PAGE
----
The cholesterol-lowering medications known as statins are some of the most commonly prescribed drugs in the US. But not everyone can take them without experiencing uncomfortable — or, in some rare cases, dangerous — side effects.
It’s been estimated that up to 20% of patients are unable to tolerate statins because they experience too much muscle pain and muscle damage.
Once medical providers determine that their patient isn’t tolerating statins well, they will prescribe them a statin alternative medication instead. Some of these alternatives have been in use for decades, while others take advantage of recent technological advancements.
In this article, I’ll overview the main alternatives to statins, including natural remedies, lifestyle modifications, and new medications that are still on the horizon. I’ll explain why statin alternatives are safe and how they differ from traditional statins.
Finally, I’ll discuss how you and your healthcare provider can find the best statin or statin alternative to treat your high cholesterol.
Alternatives to Statins
Statin alternatives perform a few general functions.
They can reduce the concentration of so-called “bad cholesterol,” which are also known as low-density lipoprotein, or LDL.
When LDLs build up in your bloodstream, they can form fatty deposits called plaque, which can cause the arteries to narrow and become less flexible (a condition called atherosclerosis).
Some statin alternatives can also raise your concentrations of “good cholesterol,” or high-density lipoprotein (HDL).
HDL absorbs bad cholesterol and carries it back to your liver, where it’s flushed from the body.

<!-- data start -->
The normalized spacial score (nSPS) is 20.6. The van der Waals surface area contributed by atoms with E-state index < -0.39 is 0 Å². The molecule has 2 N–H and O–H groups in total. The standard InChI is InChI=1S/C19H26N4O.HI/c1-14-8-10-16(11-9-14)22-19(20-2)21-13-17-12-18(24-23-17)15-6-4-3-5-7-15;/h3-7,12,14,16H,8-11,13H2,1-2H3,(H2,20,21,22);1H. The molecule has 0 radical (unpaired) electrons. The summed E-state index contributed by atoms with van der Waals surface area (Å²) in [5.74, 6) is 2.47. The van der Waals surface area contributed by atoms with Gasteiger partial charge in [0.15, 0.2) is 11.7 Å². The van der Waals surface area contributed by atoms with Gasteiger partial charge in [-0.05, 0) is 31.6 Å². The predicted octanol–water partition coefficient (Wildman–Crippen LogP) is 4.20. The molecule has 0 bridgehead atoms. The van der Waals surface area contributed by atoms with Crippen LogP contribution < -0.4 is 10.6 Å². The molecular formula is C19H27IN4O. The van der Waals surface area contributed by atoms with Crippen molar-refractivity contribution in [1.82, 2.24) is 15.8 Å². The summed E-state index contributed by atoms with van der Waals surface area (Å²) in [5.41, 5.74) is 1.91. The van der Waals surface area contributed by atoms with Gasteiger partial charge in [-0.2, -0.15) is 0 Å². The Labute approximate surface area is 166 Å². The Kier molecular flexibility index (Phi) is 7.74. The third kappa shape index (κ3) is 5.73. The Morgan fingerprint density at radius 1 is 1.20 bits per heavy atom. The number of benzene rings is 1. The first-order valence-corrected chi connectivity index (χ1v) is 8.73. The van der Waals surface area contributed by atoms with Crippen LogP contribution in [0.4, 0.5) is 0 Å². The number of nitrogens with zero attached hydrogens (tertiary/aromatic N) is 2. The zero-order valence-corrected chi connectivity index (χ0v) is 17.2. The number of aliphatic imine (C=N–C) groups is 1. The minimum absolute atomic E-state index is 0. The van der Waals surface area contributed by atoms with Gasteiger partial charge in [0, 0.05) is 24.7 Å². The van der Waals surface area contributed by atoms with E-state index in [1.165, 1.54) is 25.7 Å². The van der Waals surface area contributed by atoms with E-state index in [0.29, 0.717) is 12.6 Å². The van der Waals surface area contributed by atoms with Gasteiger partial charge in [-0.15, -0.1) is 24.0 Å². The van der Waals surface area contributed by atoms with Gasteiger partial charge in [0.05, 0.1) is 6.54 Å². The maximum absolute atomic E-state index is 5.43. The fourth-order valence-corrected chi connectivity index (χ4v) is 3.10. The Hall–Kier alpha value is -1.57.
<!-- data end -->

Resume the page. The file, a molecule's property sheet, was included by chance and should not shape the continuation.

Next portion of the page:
Ezetimibe is known as a selective cholesterol absorption inhibitor. It works by decreasing the amount of cholesterol that’s absorbed by the small intestine and transported to the liver via the bloodstream.
This overall makes it easier to clear excess bad cholesterol from the blood. Ezetimibe is often used in combination with other cholesterol reducing medications.
PCSK9 inhibitors are a form of monoclonal antibody therapy that work to lower the production of the PCSK9.
When the body produces less of this protein, cell membrane receptors begin to hold onto more bad cholesterol for longer, which reduces the amount of bad cholesterol in the bloodstream. This therapy is typically given by injection every two to four weeks.
Apheresis is a physical procedure for separating and removing bad cholesterol from the blood. A physical machine, somewhat similar to a kidney dialysis device, draws blood from a patient and then separates out the blood plasma, from which cholesterol is then filtered and removed.
Then the patient’s blood is then pumped back into the body. This therapy is typically given every two weeks.
Medications for high triglycerides
Medications known as fibrates work to decrease triglyceride production in the liver.
Triglycerides are a type of fat found in your blood that can affect heart health alongside cholesterol, and can also lead to pancreatitis if present in too high concentrations. Some fibrate medications may also lead to a decrease of certain kinds of bad cholesterol, and also elevate good cholesterol levels.
Sequestrants, also known as bile acid sequestrants, include cholestyramine (Prevalite, Questran), colestipol (Colestid), and colesevelam (Welchol).